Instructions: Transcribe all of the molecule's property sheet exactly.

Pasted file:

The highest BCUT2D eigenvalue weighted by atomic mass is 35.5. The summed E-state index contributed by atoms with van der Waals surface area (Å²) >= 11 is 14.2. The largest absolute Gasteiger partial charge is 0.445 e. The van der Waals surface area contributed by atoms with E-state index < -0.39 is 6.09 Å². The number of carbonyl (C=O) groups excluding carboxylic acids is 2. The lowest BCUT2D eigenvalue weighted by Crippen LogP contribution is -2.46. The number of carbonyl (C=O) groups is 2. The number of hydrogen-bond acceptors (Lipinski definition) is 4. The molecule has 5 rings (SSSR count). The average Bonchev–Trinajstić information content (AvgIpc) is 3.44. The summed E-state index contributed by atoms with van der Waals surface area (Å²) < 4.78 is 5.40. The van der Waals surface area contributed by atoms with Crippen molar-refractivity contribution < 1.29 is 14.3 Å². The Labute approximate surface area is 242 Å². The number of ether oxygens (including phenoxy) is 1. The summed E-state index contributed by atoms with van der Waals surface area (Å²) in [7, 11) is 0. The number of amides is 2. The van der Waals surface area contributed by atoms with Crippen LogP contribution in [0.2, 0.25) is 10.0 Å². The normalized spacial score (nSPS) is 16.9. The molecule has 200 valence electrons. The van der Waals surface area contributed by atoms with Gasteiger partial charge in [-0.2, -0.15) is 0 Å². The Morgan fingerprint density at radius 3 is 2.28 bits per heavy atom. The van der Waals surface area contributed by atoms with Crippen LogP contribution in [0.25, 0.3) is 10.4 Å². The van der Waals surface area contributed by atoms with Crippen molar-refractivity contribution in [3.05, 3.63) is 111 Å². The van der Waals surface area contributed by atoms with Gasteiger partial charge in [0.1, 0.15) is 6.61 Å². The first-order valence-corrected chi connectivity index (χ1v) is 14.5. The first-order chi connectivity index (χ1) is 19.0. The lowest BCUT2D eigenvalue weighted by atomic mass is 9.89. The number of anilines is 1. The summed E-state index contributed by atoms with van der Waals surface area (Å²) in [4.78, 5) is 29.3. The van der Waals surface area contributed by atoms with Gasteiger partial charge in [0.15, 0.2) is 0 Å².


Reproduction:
The highest BCUT2D eigenvalue weighted by atomic mass is 35.5. The summed E-state index contributed by atoms with van der Waals surface area (Å²) >= 11 is 14.2. The largest absolute Gasteiger partial charge is 0.445 e. The van der Waals surface area contributed by atoms with E-state index < -0.39 is 6.09 Å². The number of carbonyl (C=O) groups excluding carboxylic acids is 2. The lowest BCUT2D eigenvalue weighted by Crippen LogP contribution is -2.46. The number of carbonyl (C=O) groups is 2. The number of hydrogen-bond acceptors (Lipinski definition) is 4. The molecule has 5 rings (SSSR count). The average Bonchev–Trinajstić information content (AvgIpc) is 3.44. The summed E-state index contributed by atoms with van der Waals surface area (Å²) < 4.78 is 5.40. The van der Waals surface area contributed by atoms with Crippen molar-refractivity contribution < 1.29 is 14.3 Å². The Labute approximate surface area is 242 Å². The number of ether oxygens (including phenoxy) is 1. The summed E-state index contributed by atoms with van der Waals surface area (Å²) in [7, 11) is 0. The number of amides is 2. The van der Waals surface area contributed by atoms with Crippen LogP contribution in [0.2, 0.25) is 10.0 Å². The normalized spacial score (nSPS) is 16.9. The molecule has 200 valence electrons. The van der Waals surface area contributed by atoms with Gasteiger partial charge in [-0.2, -0.15) is 0 Å². The Morgan fingerprint density at radius 3 is 2.28 bits per heavy atom. The van der Waals surface area contributed by atoms with Crippen LogP contribution in [0.25, 0.3) is 10.4 Å². The van der Waals surface area contributed by atoms with Crippen molar-refractivity contribution in [3.05, 3.63) is 111 Å². The van der Waals surface area contributed by atoms with Gasteiger partial charge in [0.1, 0.15) is 6.61 Å². The first-order valence-corrected chi connectivity index (χ1v) is 14.5. The first-order chi connectivity index (χ1) is 19.0. The lowest BCUT2D eigenvalue weighted by atomic mass is 9.89. The number of anilines is 1. The summed E-state index contributed by atoms with van der Waals surface area (Å²) in [4.78, 5) is 29.3. The van der Waals surface area contributed by atoms with Gasteiger partial charge in [0.15, 0.2) is 0 Å².